We also found that MCN clients have multiple long-term chronic conditions, with female clients experiencing more complex and chronic conditions compared to men, and that women are more at risk of premature death. Treatment for women is currently the same as it is for men. But with these glaring variances in health conditions, it should come as no surprise that FLSE along with many other support services have been arguing for women’s specific services for many years.

Finally, we found that negative hospital experiences are commonplace, and amongst those clients that died, our case notes show that the clients faced dismissive, apathetic and a one-size-fits-all type of response. What they required was a more patient, trauma-informed approach. There appears to be an element of being stigmatised that can be extremely unhelpful. In addition to negative encounters, when clients are discharged from hospital there’s a lack of communication between the healthcare providers and the support services clients transition to. These services need to pick up support without the visibility or clarity of what’s really going on with the client both physically and mentally.

Recommendations & Reflections

The top 3 tips to improve health services for people with MCN are:

  1. Providing services in a flexible way
  2. A collaborative approach between services (not just signposting)
  3. Investment in staff training and resources

The Brighton & Hove, Eastbourne and Hastings area has a number of healthcare providers that have been identified as sources of ‘good’ support. Their strategies included:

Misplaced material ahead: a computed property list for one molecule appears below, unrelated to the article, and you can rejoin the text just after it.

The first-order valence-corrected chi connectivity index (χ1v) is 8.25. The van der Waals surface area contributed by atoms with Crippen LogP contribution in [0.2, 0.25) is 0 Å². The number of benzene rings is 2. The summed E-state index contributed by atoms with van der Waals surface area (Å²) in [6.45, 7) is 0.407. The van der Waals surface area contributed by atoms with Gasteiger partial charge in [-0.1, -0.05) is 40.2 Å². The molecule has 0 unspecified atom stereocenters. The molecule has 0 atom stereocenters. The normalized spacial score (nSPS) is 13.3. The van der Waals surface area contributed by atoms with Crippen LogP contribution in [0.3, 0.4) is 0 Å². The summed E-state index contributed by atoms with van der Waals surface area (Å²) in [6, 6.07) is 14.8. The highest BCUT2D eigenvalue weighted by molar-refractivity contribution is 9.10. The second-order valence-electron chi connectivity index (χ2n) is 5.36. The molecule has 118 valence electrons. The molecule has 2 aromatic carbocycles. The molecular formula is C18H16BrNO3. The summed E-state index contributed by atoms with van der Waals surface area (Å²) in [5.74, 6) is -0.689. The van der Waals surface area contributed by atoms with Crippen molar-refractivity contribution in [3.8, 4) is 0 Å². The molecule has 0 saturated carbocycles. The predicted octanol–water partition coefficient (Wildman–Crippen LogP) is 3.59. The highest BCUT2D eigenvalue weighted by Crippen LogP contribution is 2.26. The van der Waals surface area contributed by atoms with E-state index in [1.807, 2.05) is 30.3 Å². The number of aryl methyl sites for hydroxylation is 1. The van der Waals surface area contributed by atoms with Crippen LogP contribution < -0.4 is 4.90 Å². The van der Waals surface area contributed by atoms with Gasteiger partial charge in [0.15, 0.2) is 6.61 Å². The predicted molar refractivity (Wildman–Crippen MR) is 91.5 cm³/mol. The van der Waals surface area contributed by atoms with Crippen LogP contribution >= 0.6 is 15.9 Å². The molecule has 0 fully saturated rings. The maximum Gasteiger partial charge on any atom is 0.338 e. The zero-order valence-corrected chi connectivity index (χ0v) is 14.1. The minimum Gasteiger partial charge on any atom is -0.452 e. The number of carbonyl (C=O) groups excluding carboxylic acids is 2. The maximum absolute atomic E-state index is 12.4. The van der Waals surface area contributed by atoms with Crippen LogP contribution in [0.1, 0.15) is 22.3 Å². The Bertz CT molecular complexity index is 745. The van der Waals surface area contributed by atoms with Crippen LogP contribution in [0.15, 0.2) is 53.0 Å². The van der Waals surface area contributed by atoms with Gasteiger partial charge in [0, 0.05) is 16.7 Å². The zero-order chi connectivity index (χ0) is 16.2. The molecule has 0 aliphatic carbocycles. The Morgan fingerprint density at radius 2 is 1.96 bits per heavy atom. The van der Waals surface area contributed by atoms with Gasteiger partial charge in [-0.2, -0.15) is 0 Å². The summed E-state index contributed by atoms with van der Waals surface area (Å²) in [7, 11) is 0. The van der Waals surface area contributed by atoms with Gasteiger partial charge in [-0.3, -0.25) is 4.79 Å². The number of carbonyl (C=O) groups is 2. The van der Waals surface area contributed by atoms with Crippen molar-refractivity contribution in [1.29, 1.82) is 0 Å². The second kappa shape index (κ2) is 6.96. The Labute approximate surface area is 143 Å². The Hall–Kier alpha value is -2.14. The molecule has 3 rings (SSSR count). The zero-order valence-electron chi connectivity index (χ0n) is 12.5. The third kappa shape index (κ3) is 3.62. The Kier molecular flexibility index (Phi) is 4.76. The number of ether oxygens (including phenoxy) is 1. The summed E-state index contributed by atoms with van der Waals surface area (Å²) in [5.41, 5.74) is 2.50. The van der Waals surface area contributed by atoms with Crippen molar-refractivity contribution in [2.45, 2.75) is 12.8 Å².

• being more flexible with regards to access,
  • providing effective training,
  • offering a more human, kind and trauma-informed approach, and
  • involving people with lived experience to give feedback on both strong and inappropriate practices.

We strongly advocate for women-only spaces or women-specific provisions rather than the default status quo of a health and care system that one could argue is mostly designed by men, for men.

Finally, we highlight an inclusive and beneficial initiative called the Intermediate Care Step Away Project which is committed to ensure that when people with MCN enter hospital, they experience support that meets their multiple needs and that they consistently experience a discharge that includes the follow-up community care needed.

Read our detailed report HERE which fully explores the situation and includes reflections from a Clinical Services Manager and Nurse Lead, and case studies which demonstrate the reality of client journeys.

Authors: Nisha Vesuwala

Resources: How can we avoid treatable or preventable deaths of people facing multiple disadvantage?

For more information on this work please email:


For more information sign up to our newsletter:


Driving Change from Within

How Department for Work and Pensions managers (‘DWP’) at the heart of this partnership have driven change internally.

Fulfilling Lives is a voice that represents a group of people from our communities that often struggle to overcome barriers to access support services. The local DWP teams recognised this and wanted to go on a journey with Fulfilling Lives to explore improvements to service provision and access for customers with multiple complex needs. The DWP managers understood that Job Centres do not work in isolation and are integral to local support systems and important community partners across the sector. When viewed from this stance, Job Centres need to be welcoming, inclusive and provide equity of access to the opportunities they offer.